It can, but within our climate it is mainly an indoor plant. Do you want to put it outside? Keep it in a pot so that it can come inside again at lower temperatures (below 15 ºC). Give it a sunny spot outside, out of the wind.

Habitat and light

Flabby leaves or leaves that droop? That is a sign that the plant is not getting enough light. The Croton prefers to receive several hours of sunlight per day. Too little light and it will leave its beautiful leaves drooping.If the plant already has a light position it may simply be thirsty. Feel the soil: is it dry? Then water the Croton. Its limp leaves should soon stand upright again.

Can the Croton flower?

The flower of the Croton hardly ever appears in our climate. This is quite normal with many houseplants. These have a tropical natural habitat and are simply not used to our climate. The same applies to the sturdy Philodendron and the beautiful Alocasia: they do just fine here, but rarely come into bloom. Still want to see the flower? Then take a look at the photo below:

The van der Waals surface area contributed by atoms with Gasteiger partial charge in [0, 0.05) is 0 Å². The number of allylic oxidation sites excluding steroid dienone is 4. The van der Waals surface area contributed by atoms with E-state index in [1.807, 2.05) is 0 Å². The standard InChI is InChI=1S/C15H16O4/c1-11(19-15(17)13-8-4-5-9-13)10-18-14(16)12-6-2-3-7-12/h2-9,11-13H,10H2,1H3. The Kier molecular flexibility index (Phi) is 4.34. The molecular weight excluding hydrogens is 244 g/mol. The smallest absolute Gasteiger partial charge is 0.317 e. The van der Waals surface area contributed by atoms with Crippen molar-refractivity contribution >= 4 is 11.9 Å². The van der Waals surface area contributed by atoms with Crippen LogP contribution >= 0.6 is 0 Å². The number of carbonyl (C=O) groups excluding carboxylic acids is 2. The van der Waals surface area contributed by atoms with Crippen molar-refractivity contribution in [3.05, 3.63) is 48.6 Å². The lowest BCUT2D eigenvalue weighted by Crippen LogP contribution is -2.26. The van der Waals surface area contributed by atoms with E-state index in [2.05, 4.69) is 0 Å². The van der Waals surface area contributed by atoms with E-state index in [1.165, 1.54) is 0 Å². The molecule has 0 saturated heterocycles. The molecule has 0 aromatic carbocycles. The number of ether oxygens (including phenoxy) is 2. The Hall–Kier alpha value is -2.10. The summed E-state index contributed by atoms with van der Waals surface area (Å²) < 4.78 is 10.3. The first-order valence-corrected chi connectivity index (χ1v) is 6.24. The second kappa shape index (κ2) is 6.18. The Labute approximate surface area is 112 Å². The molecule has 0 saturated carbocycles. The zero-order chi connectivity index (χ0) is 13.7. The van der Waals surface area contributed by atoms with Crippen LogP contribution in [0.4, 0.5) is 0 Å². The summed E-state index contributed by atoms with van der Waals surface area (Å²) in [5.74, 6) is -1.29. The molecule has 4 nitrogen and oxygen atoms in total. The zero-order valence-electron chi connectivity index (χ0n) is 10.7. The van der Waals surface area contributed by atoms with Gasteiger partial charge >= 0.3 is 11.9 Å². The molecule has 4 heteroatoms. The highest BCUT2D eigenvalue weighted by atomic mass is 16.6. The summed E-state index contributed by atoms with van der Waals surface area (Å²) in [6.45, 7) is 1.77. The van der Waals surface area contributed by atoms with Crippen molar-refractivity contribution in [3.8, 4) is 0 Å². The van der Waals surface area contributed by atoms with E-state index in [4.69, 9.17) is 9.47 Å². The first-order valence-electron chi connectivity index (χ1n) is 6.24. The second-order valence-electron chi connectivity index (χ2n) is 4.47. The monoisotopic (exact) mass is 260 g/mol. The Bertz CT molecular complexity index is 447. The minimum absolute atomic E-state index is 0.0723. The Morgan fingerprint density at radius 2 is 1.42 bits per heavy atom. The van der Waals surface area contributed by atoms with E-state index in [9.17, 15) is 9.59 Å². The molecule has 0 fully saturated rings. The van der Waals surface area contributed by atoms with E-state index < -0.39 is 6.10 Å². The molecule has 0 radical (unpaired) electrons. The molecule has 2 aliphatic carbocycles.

Why does this plant have two “official” names?

You may also know Croton by the name Codiaeum. It is not at all unusual for plants to have multiple names. Often this is because they were discovered a very long time ago, by two different people, in two different places or times. Without digital communication, years may pass before it becomes clear that the plant has been “discovered” twice, and thus under different names.

Croton summary

Botanical nameCroton
Also known asWonderbush, Codiaeum